This is a speculative fiction short story I wrote in 2010. It was in response to a challenge to write a story based off a song that was on the radio in 1977. As I recall, we were given a list but I also added one of my own. My songs were: "Dust in the Wind" by Livgren and Kerry, performed by the band KANSAS - and "Which Way the Wind Blows" by Nelly Ward and Anne Herring, performed by the band 2ND CHAPTER OF ACTS (original release 1974 - re-released 1977).
I let the dry dirt of the grave filter through my fingers like the sand in an hourglass, except this dirt forms a plume as the cool north breeze catches it, blowing it south. I couldn't do this before. Not two weeks ago at the funeral and not right afterwards. It took that long for folks to quit hanging about. I needed privacy.
"To everything (turn, turn, turn)
There is a season (turn, turn, turn)
And a time to every purpose under heaven.
A time to laugh, a time to weep.
A time to dance, a time to mourn."
That old song by The Byrds - about ten or twelve years ago I think it was - its melody and lyrics float in my mind as the breeze makes the white pine tree above me sigh. Nothing else sighs like a long-needled pine in the wind; except maybe a mourner.
1949 - 1977
That's all we put on his small chunk of grey granite. Cold grey stone; devoid of feeling - like his eyes.
It wasn't supposed to be this way. This wasn't what I dreamt of as I rocked him in my arms, as I sent him off on his first day at school, as I watched him grow. I wanted happiness for him. He was going to be a cowboy, then a football player, then a cop, and then a musician and any of them would have been fine with me if he'd been happy and successful.
Gone now. All the dreams are gone. Nothing left but a box in the ground, a mound of dirt and a cold stone marker.
I sift another handful of dirt. Dry dirt. Dry tears. I cried them all a long time ago; mourned his loss over too many sorrowful years.
The dusty plume puffs away to the east this time. The wind has changed direction. Just like life; we don't know what's coming or from which direction. The minister said something about that at the funeral. That we don't know what's coming and can't really plan our lives, but Jesus knows, so we can trust Him. It would've been nice if He'd let me know about this.
But maybe He did. Maybe Jesus was giving me hints all along. Charley’d been an odd baby. Sometimes he was my sweet, happy little cuddly boy, other times he seemed as stiff as a plastic doll with his eyes staring at nothing. As a toddler he’d follow me around the house jabbering away, that was until he’d go quiet and I’d find him sitting in the middle of his bedroom floor, gaze fixed on a blank wall. My mind flicks back to the first time he made a chill run through me. I heard our mama cat setting up the most horrible yowling and went running to see what was wrong. Five-year-old Charley had put all her kittens in a plastic ice cream bucket, put the lid on tight, and then left the room. The poor cat was losing her mind trying to get to her mewling kittens. Charley was out in the hall laughing his head off.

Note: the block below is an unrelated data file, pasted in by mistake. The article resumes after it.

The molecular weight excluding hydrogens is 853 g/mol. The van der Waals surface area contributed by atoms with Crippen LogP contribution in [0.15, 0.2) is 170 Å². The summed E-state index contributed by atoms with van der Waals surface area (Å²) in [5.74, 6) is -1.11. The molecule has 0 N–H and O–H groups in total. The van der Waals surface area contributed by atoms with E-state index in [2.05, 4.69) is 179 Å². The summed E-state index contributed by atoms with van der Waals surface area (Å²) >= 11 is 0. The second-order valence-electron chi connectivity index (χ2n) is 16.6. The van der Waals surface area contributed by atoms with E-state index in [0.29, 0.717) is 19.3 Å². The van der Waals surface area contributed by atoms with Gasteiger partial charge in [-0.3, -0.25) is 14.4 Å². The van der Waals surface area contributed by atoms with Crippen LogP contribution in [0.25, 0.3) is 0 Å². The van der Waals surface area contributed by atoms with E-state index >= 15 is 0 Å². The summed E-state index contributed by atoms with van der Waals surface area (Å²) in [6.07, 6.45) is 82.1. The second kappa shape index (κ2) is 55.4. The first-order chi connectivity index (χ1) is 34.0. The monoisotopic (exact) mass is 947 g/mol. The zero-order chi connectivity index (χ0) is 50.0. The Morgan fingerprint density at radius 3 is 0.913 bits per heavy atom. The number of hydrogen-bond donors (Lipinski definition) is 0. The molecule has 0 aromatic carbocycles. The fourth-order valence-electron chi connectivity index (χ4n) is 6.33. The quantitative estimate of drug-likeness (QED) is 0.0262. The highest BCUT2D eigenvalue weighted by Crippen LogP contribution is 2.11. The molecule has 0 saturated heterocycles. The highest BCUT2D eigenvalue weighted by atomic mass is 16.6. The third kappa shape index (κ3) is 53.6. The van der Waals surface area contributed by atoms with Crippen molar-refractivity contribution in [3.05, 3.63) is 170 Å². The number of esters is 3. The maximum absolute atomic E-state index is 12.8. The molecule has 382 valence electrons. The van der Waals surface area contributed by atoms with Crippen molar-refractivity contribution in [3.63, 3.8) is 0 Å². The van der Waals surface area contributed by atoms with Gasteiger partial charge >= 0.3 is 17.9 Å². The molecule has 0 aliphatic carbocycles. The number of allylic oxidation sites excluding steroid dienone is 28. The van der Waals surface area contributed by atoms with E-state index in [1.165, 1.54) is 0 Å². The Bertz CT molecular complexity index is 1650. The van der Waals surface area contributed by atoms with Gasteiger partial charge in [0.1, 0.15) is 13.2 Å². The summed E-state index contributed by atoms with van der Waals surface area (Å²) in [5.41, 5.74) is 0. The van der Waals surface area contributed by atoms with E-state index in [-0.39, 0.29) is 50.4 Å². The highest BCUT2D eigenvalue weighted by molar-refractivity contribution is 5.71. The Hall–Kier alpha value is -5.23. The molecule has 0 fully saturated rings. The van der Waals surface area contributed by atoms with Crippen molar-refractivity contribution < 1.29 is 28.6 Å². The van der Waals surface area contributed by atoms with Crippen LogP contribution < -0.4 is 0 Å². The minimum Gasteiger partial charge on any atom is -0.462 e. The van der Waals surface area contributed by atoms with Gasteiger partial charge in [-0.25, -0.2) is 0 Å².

An hour later he was playing with the kittens as nice as could be, smiling and happy as he petted them and wiggled a string for them to chase as though he hadn’t nearly killed them all just a while before. It gave me the chills and one of those funny shivers you get sometimes. The kind my old Granny said was 'cause a rabbit ran over your grave.
There was a touch of the grave about Charley.
After that there were other worrisome things he did. My Charley slowly faded away. I think he died a long time ago. I think that was why his eyes looked like tombstones. And that night, when he came busting in my front door smelling of cheap booze, his dead eyes looking through me as he tore the living room up looking for my purse - I knew none of my boy was in there anymore. This time he was more violent. More desperate than when he’d shown up in a rage before. I backed away from him until the back of my calves bumped into the couch then stood there like a marionette waiting for someone to pull its strings. Maybe that was why I barely felt the pain when he punched me in the face, knocking me onto the couch. I felt numb. I was outside myself watching. He hit me again. Someone pulled one of my strings. My right hand slid beneath the pillow propped in the corner. Charley grabbed my hair, pulling my face to his as he screamed, "Where's your money, bitch! Give me your money or I'll kill you and find it myself!"
Our noses were touching. All we could see was each other’s eyes.
Money. All he wanted was money, so he could waste more of his life.
"Where is it?" He hissed, putting his pocketknife's blade to my throat. “Tell me where’s the money!”
My fingers tightened around the grip of the .45 I kept under the pillow whenever I was home alone at night. As he was taking a breath to yell at me again, I stuck the barrel in his gut and pulled the trigger.
With a sigh I let another handful of dirt trickle away. They're the only things that last, the wind that blows and the ground that eventually holds us.
Ashes to ashes.
Dust to dust.
I get to my feet, brush the dead grass and dirt off my jeans, take a final long look at the stone and then walk to where the taxi waits by the gate with a single suitcase and a plane ticket in my purse on the back seat.
They're letting me go. Obviously self-defense they all said. But eyes keep watching me everywhere I go here. It isn't home anymore.
My sister out east said I can come live with her until I'm settled; got a job and can afford a place of my own. The news didn't travel there. Hopefully, eyes won't follow me there. Hopefully, I can find some peace.